Key Terms and Phrases

We often receive questions about using the “right” term or phrase. Here’s how we choose the language that we use.

Victim or Survivor?

One of the most frequent questions we receive is, “Should I use the term victim or survivor?” Both terms are applicable. RAINN tends to use the term “victim” when referring to someone who has recently been affected by sexual violence; when discussing a particular crime; or when referring to aspects of the criminal justice system.

We often use “survivor” to refer to someone who has gone through the recovery process, or when discussing the short- or long-term effects of sexual violence.

Some people identify as a victim, while others prefer the term survivor. The best way to be respectful is to ask for their preference.
 

Sexual Assault, or Rape, or Sexual Violence?

It depends on whether we are describing a particular criminal act, or speaking generally about the issue. If we’re referring to a particular criminal act, we try to use the specific legal description that best fits. This can be tricky, since each state uses different terms, from sexual assault, to rape, to sexual battery. To see how your state legally defines these crimes, visit RAINN's State Law Database.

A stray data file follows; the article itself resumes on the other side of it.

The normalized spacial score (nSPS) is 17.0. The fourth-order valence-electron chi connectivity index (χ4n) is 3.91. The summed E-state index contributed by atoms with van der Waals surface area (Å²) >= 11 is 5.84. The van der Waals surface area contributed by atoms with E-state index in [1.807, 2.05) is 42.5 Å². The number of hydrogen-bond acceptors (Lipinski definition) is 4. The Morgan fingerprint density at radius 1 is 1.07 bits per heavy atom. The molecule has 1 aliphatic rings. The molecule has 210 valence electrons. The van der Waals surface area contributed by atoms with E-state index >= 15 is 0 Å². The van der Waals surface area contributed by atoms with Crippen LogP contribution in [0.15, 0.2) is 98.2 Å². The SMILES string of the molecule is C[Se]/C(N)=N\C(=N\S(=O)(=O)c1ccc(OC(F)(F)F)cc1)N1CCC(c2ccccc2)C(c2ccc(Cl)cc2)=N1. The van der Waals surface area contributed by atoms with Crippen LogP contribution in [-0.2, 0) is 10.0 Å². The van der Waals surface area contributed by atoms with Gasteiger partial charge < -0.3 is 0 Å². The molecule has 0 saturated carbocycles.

When speaking about these crimes generally, we use “sexual violence” as an all-encompassing, non-legal term that refers to crimes like sexual assault, rape, and sexual abuse.

Date Rape or Rape?

We avoid using the terms “date rape” or “acquaintance rape” and urge others not to use these descriptions. These terms may lead to confusion that “date rape” is somehow different or less serious than rape. In fact, in  seven out of 10 of sexual assaults, the perpetrator is someone the victim knows. Instead, we name the crime, followed by information about the perpetrator. For example, it’s appropriate to say that someone was “sexually assaulted by a intimate partner” or “sexually abused by a family member.”

Members of the media

Have additional questions? Send your requests to RAINN's press secretary, Sara McGovern. For more information about RAINN’s programs and resources for journalists, check out RAINN’s news and press page.

Related Content

Tips for Interviewing Survivors

As journalists continue to cover stories related to sexual assault or abuse, it can be helpful to have a better understanding of how to interview survivors of these type of crimes.

Read More

Tips for Talking with Survivors of Sexual Assault

It’s not always easy to know what to say when someone tells you they’ve been sexually assaulted, especially if they are a friend or family member.

Read More

Self-Care for Friends and Family

There is no normal or "right" way to react when you find out that someone you care about has survived an act of sexual violence. Regardless of what you’re feeling, these emotions can be intense and difficult to deal with. 

Read More

Search for support in your local community from more than 1,000 local sexual assault service providers.

Search All Providers

93¢ of every $1 goes to helping survivors and preventing sexual violence.

Donate Now